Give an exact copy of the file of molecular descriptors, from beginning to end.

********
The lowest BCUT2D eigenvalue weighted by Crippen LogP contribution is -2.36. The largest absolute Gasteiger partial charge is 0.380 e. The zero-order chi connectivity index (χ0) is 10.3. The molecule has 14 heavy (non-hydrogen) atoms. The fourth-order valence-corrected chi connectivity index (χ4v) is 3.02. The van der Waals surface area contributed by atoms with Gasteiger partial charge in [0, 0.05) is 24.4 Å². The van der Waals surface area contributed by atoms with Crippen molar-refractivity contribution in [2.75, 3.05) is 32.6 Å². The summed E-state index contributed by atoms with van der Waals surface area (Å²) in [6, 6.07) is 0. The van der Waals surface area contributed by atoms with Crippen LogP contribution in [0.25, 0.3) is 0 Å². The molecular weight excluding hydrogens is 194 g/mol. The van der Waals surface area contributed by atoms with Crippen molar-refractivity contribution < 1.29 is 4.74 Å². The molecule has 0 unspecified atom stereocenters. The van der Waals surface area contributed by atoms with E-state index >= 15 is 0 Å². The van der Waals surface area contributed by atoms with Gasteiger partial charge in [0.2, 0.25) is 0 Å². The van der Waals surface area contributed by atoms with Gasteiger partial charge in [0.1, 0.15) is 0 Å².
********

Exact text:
The lowest BCUT2D eigenvalue weighted by Crippen LogP contribution is -2.36. The largest absolute Gasteiger partial charge is 0.380 e. The zero-order chi connectivity index (χ0) is 10.3. The molecule has 14 heavy (non-hydrogen) atoms. The fourth-order valence-corrected chi connectivity index (χ4v) is 3.02. The van der Waals surface area contributed by atoms with Gasteiger partial charge in [0, 0.05) is 24.4 Å². The van der Waals surface area contributed by atoms with Crippen molar-refractivity contribution in [2.75, 3.05) is 32.6 Å². The summed E-state index contributed by atoms with van der Waals surface area (Å²) in [6, 6.07) is 0. The van der Waals surface area contributed by atoms with Crippen LogP contribution in [0.25, 0.3) is 0 Å². The molecular weight excluding hydrogens is 194 g/mol. The van der Waals surface area contributed by atoms with Crippen molar-refractivity contribution < 1.29 is 4.74 Å². The molecule has 0 unspecified atom stereocenters. The van der Waals surface area contributed by atoms with E-state index >= 15 is 0 Å². The van der Waals surface area contributed by atoms with Gasteiger partial charge in [0.2, 0.25) is 0 Å². The van der Waals surface area contributed by atoms with Gasteiger partial charge in [0.1, 0.15) is 0 Å².